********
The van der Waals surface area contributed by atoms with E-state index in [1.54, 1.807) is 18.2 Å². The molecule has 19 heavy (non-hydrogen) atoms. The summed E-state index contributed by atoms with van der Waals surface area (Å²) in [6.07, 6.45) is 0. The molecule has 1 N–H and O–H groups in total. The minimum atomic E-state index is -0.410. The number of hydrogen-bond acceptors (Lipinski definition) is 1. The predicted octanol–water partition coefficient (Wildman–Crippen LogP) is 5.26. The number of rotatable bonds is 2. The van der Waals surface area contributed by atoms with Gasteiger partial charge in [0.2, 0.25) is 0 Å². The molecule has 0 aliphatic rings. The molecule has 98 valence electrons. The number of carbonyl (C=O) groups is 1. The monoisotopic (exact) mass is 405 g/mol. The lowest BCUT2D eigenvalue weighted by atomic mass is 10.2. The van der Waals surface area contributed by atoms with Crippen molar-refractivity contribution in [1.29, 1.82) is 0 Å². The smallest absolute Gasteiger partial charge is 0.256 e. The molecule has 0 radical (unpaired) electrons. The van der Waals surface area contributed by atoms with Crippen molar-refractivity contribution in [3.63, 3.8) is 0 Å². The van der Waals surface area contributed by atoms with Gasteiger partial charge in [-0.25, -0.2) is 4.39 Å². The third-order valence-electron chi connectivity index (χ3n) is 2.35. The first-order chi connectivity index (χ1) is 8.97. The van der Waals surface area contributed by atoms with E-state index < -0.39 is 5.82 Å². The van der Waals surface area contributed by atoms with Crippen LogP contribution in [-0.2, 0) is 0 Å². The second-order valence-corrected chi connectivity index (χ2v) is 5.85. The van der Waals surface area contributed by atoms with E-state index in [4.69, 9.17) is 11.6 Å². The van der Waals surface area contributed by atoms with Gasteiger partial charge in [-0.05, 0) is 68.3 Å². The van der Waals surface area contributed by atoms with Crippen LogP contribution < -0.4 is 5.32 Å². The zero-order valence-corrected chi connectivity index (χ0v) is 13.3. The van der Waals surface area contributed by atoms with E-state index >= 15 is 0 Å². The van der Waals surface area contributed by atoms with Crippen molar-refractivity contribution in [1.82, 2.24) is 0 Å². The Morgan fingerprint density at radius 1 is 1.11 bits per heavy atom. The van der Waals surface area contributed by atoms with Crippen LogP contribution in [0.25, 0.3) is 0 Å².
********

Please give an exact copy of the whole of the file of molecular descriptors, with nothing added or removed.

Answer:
The van der Waals surface area contributed by atoms with E-state index in [1.54, 1.807) is 18.2 Å². The molecule has 19 heavy (non-hydrogen) atoms. The summed E-state index contributed by atoms with van der Waals surface area (Å²) in [6.07, 6.45) is 0. The molecule has 1 N–H and O–H groups in total. The minimum atomic E-state index is -0.410. The number of hydrogen-bond acceptors (Lipinski definition) is 1. The predicted octanol–water partition coefficient (Wildman–Crippen LogP) is 5.26. The number of rotatable bonds is 2. The van der Waals surface area contributed by atoms with Gasteiger partial charge in [0.2, 0.25) is 0 Å². The molecule has 0 aliphatic rings. The molecule has 98 valence electrons. The number of carbonyl (C=O) groups is 1. The monoisotopic (exact) mass is 405 g/mol. The lowest BCUT2D eigenvalue weighted by atomic mass is 10.2. The van der Waals surface area contributed by atoms with Crippen molar-refractivity contribution in [1.29, 1.82) is 0 Å². The smallest absolute Gasteiger partial charge is 0.256 e. The molecule has 0 radical (unpaired) electrons. The van der Waals surface area contributed by atoms with Crippen molar-refractivity contribution in [3.63, 3.8) is 0 Å². The van der Waals surface area contributed by atoms with Gasteiger partial charge in [-0.25, -0.2) is 4.39 Å². The third-order valence-electron chi connectivity index (χ3n) is 2.35. The first-order chi connectivity index (χ1) is 8.97. The van der Waals surface area contributed by atoms with E-state index < -0.39 is 5.82 Å². The van der Waals surface area contributed by atoms with Crippen LogP contribution in [-0.2, 0) is 0 Å². The second-order valence-corrected chi connectivity index (χ2v) is 5.85. The van der Waals surface area contributed by atoms with E-state index in [4.69, 9.17) is 11.6 Å². The van der Waals surface area contributed by atoms with Gasteiger partial charge in [-0.05, 0) is 68.3 Å². The van der Waals surface area contributed by atoms with Crippen LogP contribution < -0.4 is 5.32 Å². The zero-order valence-corrected chi connectivity index (χ0v) is 13.3. The van der Waals surface area contributed by atoms with E-state index >= 15 is 0 Å². The van der Waals surface area contributed by atoms with Crippen molar-refractivity contribution in [1.82, 2.24) is 0 Å². The Morgan fingerprint density at radius 1 is 1.11 bits per heavy atom. The van der Waals surface area contributed by atoms with Crippen LogP contribution in [0.25, 0.3) is 0 Å².